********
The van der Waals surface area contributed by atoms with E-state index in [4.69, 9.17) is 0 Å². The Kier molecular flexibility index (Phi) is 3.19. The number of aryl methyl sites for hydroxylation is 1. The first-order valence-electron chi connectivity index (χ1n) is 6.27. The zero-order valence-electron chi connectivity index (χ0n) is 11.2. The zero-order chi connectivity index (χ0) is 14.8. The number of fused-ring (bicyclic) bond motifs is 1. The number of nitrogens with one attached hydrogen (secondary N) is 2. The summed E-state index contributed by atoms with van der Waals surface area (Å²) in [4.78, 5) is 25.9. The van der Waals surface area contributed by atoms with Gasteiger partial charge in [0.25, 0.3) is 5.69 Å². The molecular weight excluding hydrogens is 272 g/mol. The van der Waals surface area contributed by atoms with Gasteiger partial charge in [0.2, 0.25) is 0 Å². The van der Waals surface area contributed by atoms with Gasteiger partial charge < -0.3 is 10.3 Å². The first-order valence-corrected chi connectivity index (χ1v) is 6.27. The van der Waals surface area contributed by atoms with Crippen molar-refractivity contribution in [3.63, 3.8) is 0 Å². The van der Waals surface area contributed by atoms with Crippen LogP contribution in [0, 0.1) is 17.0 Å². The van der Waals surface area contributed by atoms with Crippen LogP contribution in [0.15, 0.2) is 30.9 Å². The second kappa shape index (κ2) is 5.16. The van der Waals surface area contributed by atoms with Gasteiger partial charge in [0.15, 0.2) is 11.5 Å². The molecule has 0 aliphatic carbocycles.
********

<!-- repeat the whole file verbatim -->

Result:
The van der Waals surface area contributed by atoms with E-state index in [4.69, 9.17) is 0 Å². The Kier molecular flexibility index (Phi) is 3.19. The number of aryl methyl sites for hydroxylation is 1. The first-order valence-electron chi connectivity index (χ1n) is 6.27. The zero-order valence-electron chi connectivity index (χ0n) is 11.2. The zero-order chi connectivity index (χ0) is 14.8. The number of fused-ring (bicyclic) bond motifs is 1. The number of nitrogens with one attached hydrogen (secondary N) is 2. The summed E-state index contributed by atoms with van der Waals surface area (Å²) in [4.78, 5) is 25.9. The van der Waals surface area contributed by atoms with Gasteiger partial charge in [0.25, 0.3) is 5.69 Å². The molecular weight excluding hydrogens is 272 g/mol. The van der Waals surface area contributed by atoms with Gasteiger partial charge in [0.2, 0.25) is 0 Å². The van der Waals surface area contributed by atoms with Gasteiger partial charge < -0.3 is 10.3 Å². The first-order valence-corrected chi connectivity index (χ1v) is 6.27. The van der Waals surface area contributed by atoms with Crippen molar-refractivity contribution in [3.63, 3.8) is 0 Å². The van der Waals surface area contributed by atoms with Crippen LogP contribution in [0, 0.1) is 17.0 Å². The van der Waals surface area contributed by atoms with Crippen LogP contribution in [0.15, 0.2) is 30.9 Å². The second kappa shape index (κ2) is 5.16. The van der Waals surface area contributed by atoms with Gasteiger partial charge in [0.15, 0.2) is 11.5 Å². The molecule has 0 aliphatic carbocycles.